Chinese sprinter cracks 10-second barrier
Updated: 2015-06-01 07:24
By Sun Xiaochen(China Daily USA)
A young Chinese sprinter who broke the 10-second mark in a 100m race in the United States has rekindled the Chinese public's enthusiasm for track and field.
Chinese athlete Su Bingtian made history on Saturday after finishing third in 9.99 seconds in the men's 100m final at the Eugene Grand Prix in Oregon, the first Asian-born sprinter to crack the 10-second mark.
Former world champion Tyson Gay of the United States won the race in 9.88 seconds while his compatriot Mike Rodgers finished second at 9.90.
Su's groundbreaking performance stirred a sensational response on Chinese social media.
"Congrats to Su! You've proven that Asian runners can compete against Americans on sprinting tracks. The hope for Chinese track and field is revitalized," said a micro blogger named sharon_085.
Wu Wenqiang, an athletic-training professor at Beijing Sport University, expects Su's feat to reactivate interest in Chinese athletics at the 2015 International Association of Athletics Federations? World Championships in Beijing in August.
"Chinese track and field needs a new poster boy, since (hurdler) Liu Xiang has retired, to draw attention back to the track at the Worlds in Beijing. Su has emerged at the right time, and his breakthrough heralds the rise of the new generation," said Wu.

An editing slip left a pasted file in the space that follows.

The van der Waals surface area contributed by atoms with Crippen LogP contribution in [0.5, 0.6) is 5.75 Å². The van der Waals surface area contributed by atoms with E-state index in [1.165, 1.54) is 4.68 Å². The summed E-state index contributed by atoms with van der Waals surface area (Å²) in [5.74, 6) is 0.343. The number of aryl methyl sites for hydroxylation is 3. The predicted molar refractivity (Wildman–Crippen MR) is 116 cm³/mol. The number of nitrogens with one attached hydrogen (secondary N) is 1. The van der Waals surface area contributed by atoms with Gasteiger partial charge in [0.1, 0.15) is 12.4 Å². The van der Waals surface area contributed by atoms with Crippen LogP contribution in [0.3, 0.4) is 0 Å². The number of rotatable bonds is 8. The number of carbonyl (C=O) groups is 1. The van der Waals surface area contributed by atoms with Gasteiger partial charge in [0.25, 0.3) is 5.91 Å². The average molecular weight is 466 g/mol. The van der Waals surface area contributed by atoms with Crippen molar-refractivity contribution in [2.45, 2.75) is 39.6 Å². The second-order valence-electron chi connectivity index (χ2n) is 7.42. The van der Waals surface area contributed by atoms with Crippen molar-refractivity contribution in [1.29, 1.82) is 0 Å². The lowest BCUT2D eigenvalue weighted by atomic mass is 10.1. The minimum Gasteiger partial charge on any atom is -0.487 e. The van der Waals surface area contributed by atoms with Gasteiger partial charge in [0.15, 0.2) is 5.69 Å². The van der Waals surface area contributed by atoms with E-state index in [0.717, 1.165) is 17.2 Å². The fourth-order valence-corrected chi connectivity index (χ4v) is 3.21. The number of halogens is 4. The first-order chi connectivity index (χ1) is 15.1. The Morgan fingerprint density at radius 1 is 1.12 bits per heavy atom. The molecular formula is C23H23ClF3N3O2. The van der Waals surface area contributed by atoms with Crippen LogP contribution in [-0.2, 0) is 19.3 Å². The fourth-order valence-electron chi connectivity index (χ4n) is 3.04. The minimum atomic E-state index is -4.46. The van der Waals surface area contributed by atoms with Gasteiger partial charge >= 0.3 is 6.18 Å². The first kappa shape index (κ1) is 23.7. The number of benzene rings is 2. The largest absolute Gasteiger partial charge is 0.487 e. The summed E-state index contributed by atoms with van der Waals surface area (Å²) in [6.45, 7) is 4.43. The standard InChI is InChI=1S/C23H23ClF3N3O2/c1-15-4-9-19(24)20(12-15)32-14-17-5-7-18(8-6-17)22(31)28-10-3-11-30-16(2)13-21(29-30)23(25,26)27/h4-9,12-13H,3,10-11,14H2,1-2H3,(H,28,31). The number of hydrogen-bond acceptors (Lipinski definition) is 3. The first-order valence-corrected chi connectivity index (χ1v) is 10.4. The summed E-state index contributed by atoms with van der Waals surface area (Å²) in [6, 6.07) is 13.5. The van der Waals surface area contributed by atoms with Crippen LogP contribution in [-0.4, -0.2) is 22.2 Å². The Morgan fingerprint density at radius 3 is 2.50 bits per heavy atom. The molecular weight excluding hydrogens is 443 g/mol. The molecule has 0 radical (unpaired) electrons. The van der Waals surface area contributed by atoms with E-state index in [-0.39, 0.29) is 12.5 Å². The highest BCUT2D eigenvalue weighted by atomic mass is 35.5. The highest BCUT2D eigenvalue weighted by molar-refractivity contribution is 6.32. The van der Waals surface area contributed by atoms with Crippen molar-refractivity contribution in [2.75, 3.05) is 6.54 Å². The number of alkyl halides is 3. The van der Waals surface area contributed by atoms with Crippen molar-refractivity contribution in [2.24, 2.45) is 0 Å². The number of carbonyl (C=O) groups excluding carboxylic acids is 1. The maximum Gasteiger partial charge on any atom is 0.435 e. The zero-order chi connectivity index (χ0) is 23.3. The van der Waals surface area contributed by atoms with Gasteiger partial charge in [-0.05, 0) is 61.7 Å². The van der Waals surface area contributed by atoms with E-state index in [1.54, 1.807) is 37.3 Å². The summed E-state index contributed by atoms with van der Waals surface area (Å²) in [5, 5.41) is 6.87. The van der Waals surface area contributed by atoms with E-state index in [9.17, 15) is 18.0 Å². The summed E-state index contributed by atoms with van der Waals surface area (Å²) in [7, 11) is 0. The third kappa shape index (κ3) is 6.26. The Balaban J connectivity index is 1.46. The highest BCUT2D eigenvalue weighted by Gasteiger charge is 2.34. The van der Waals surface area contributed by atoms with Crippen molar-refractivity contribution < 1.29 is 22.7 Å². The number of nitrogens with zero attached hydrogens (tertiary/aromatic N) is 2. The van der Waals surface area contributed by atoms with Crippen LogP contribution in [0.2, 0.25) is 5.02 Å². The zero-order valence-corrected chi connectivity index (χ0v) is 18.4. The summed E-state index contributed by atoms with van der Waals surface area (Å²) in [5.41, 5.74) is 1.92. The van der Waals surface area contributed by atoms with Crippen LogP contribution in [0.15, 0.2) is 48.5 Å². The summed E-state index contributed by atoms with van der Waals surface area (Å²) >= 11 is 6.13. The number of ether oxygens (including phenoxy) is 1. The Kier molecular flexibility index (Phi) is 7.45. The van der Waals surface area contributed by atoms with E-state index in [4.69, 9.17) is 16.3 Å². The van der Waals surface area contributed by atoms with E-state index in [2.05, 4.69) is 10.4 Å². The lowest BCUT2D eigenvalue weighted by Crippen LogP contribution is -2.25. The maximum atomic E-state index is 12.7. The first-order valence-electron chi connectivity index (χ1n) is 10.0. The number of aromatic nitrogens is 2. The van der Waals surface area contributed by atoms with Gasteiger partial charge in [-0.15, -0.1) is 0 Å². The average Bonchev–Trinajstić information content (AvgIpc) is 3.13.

Although Qatar's Nigerian-born Femi Ogunode is now the fastest man in Asia, claiming the gold medal at last year's Asian Games at 9.93 seconds, Su's run in under 10 seconds shows that Asian-born sprinters can compete at the highest level, Wu added.
Still, the 25-year-old Su, who became the new national record holder, remains modest about picking up Liu's baton to spearhead the Chinese charge.
"Liu is the greatest ever track and field athlete in China. I admire a lot that he realized the Chinese dream (to win an Olympic gold medal in a sprint event). I am not able to take over from Liu now, I am just so excited to achieve my goal," Su said.
Liu, who announced his retirement last month, witnessed Su's performance from the sidelines in Eugene, where he clocked 12.87 seconds to equal the then-world record in the 110m hurdles at the same meet in 2012.
"I told him to be himself and hold on until the last moment, and he did it. I am so honored to be present for the historic moment," Li said.
Another Chinese sprinter, Zhang Peimeng, who achieved a personal best of 10 seconds at the 2013 Moscow Worlds, was previously considered the closest to cracking 10 seconds, together with Japanese youngster Yoshihide Kiryu, who ran a wind-assisted unofficial 9.87 at a meet in Austin, Texas, in March.
"It's a pity that I couldn't be the guy who broke the 10-second barrier, but I feel relieved after Su did it. I hope we can deliver good results together at the Beijing Worlds," said Zhang.
Chinese sprinter Su Bingtian and British athlete James Dasaolu dash toward the finish line on Saturday in the men's 100m final at the Eugene Grand Prix in Oregon. Su finished third in 9.99 seconds, the first Asian-born sprinter to crack the 10-second mark. Yang Lei / Xinhua
(China Daily USA 06/01/2015 page3)